BRUSSELS • Belgium's Transport Minister resigned yesterday after being accused of ignoring damning European Union (EU) reports on the poor state of security at the country's airports that was laid bare by suicide attacks last month.
"Transport Minister Jacqueline Galant has offered her resignation to the King, which was accepted," Prime Minister Charles Michel said after a Cabinet meeting, according to a statement from the royal palace.
Ms Galant was under fire after the EU reports were leaked to media and following the shock resignation of a top transport official who accused her of incompetence and "Gestapo-like" behaviour.
Two Islamic State in Iraq and Syria (ISIS) attackers blew themselves up in the departure hall at Brussels airport on March 22 in a first wave of coordinated attacks that also hit a Brussels metro station, killing a total of 32 people.
The EU reports only pertained to areas of the airport beyond security checks, but they pointed to "serious deficiences" in security, including the tracing of explosive devices. The latest report from 2015 said Belgium was still "non-compliant, with serious deficiencies" in five areas and "non-compliant" in three areas based on a visit to Antwerp airport.
Ms Jacqueline Galant denied she was ever made aware of the reports, which also said that the relevant authorities were woefully understaffed. However, a top official said he had clearly notified her.
Ms Galant denied she was ever made aware of the reports, which also said that the relevant authorities were woefully understaffed. However, a top official said he had clearly notified her and her office on the matter.
EU lawmakers took a decisive step on Thursday in favour of bolstering security with the approval of a continent-wide system to collect and share information on airline passengers, following terrorist attacks in recent months.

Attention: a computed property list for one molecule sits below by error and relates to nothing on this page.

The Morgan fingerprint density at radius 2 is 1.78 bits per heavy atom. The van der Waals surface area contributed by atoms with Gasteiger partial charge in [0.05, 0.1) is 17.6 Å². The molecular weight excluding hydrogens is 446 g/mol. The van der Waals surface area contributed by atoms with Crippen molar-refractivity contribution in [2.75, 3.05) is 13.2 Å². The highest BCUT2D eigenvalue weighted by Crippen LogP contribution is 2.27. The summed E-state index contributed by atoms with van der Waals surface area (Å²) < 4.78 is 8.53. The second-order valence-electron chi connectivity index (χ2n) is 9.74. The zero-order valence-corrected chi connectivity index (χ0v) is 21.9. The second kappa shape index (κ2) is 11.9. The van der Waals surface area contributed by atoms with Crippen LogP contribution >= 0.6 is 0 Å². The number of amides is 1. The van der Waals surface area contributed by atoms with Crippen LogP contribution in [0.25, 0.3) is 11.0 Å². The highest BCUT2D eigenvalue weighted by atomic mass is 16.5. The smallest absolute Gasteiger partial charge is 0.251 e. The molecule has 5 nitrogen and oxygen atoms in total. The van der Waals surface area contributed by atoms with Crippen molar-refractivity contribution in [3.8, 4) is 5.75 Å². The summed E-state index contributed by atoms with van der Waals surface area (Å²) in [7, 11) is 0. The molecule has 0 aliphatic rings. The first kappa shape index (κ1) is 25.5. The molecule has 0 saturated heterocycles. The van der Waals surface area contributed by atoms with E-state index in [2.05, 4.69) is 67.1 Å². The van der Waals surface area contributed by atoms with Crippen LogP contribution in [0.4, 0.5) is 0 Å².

To take effect, the law requires the final approval of a majority of the EU's member governments, but that is expected to be a formality when interior ministers meet in Luxembourg on April 21.
The data collection involves mainly names, travel dates, itineraries and payment details that must be kept for five years.
However, the measure will make it mandatory for all airlines to provide information about passengers travelling to and from the EU to national authorities in Europe.
Meanwhile, British police arrested five people on suspicion of preparing acts of terrorism as part of an investigation which a security source said was linked to the attacks in Paris and Brussels. Three men and a woman were detained in Birmingham, central England, on Thursday and another man was held at London's Gatwick Airport in the early hours of yesterday.
Chief Constable Marcus Beale from West Midlands Police said: "This action forms part of an extensive investigation by West Midlands Counter Terrorism Unit, together with the wider counter terrorism network, (domestic spy agency) MI-5 and international partners including Belgian and French authorities to address any associated threat to the UK following the attacks in Europe."
NEW YORK TIMES, AGENCE FRANCE-PRESSE, REUTERS